Old 09-25-2012, 08:19 PM   #26
Trd300
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Here is an example I've seen on the web.

input:
Code:
@XXXXXX|YYY
12345678
...
First, writing the numbers on the same line as the preceding record separated by a pipe (and remove the "@"):
Code:
XXXXXX|YYY|12345678
...
To do that, set the RS as "@" and delete the "\n".

Then we use 2 functions:
function1: convert block of 2 numbers to letters (according to a conversion array)
function2: reverse the string of numbers

1) From the original input file , using function1, convert block of 2 numbers to letters starting from the 1st letter, then the 2nd, then the 3rd,...until the end of the string.
2) Then always with the same input, using function2, reverse the original string of numbers and do like 1) to it.
3) concatenate the results of 1) with the results of 2) in the same output (in which we removed $2), to get this intermediate file:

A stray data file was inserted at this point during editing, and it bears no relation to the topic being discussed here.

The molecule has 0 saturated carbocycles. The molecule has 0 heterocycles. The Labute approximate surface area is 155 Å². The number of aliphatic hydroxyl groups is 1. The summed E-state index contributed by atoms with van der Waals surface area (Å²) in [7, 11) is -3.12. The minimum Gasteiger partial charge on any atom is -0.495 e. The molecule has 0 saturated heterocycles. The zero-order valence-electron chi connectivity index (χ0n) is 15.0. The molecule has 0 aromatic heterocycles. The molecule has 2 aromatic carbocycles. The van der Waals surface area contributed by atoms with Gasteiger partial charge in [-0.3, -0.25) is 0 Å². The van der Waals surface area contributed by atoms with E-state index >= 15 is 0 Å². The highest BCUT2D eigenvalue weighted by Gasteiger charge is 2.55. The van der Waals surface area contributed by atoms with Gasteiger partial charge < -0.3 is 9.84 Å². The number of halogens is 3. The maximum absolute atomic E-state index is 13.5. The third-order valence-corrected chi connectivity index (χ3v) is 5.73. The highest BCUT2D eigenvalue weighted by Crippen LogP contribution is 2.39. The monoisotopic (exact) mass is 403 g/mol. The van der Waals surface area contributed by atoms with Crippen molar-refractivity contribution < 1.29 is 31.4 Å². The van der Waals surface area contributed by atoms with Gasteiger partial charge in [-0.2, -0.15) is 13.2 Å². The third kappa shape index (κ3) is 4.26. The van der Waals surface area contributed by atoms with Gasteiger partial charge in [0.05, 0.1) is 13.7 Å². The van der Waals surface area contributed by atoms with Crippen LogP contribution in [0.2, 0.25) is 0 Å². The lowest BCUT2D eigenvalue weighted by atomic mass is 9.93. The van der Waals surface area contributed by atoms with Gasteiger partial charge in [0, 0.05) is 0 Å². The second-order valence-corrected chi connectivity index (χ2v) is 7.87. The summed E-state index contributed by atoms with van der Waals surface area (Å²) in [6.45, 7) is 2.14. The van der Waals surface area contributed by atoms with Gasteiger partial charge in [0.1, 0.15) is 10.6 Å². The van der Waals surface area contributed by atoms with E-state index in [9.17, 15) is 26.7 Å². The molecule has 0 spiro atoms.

Code:
XXXXXX|aceg      # start from 1st number (i.e. 12345678)
XXXXXX|bdfx      # start from 2nd number (i.e. 2345678)
XXXXXX|ceg       # start from 3rd number (i.e. 345678)
XXXXXX|dfx        # start from 4th number (i.e. 45678)
XXXXXX|eg         # start from 5th number (i.e. 5678)
XXXXXX|fx          # start from 6th number (i.e. 678)
XXXXXX|g           # start from 7th number (i.e. 78)
XXXXXX|x           # start from last number (i.e. 8)
XXXXXX|hjln       # same but after reversing the string starting from 1st number (i.e. 87654321)
XXXXXX|ikmx      # same but after reversing the string starting from 2nd number (i.e. 7654321)
etc...
4) Keep processing the intermediate file (e.g. keep the strings with more than 2 letters, or with a specific letter,...)



Here is how I tried to do: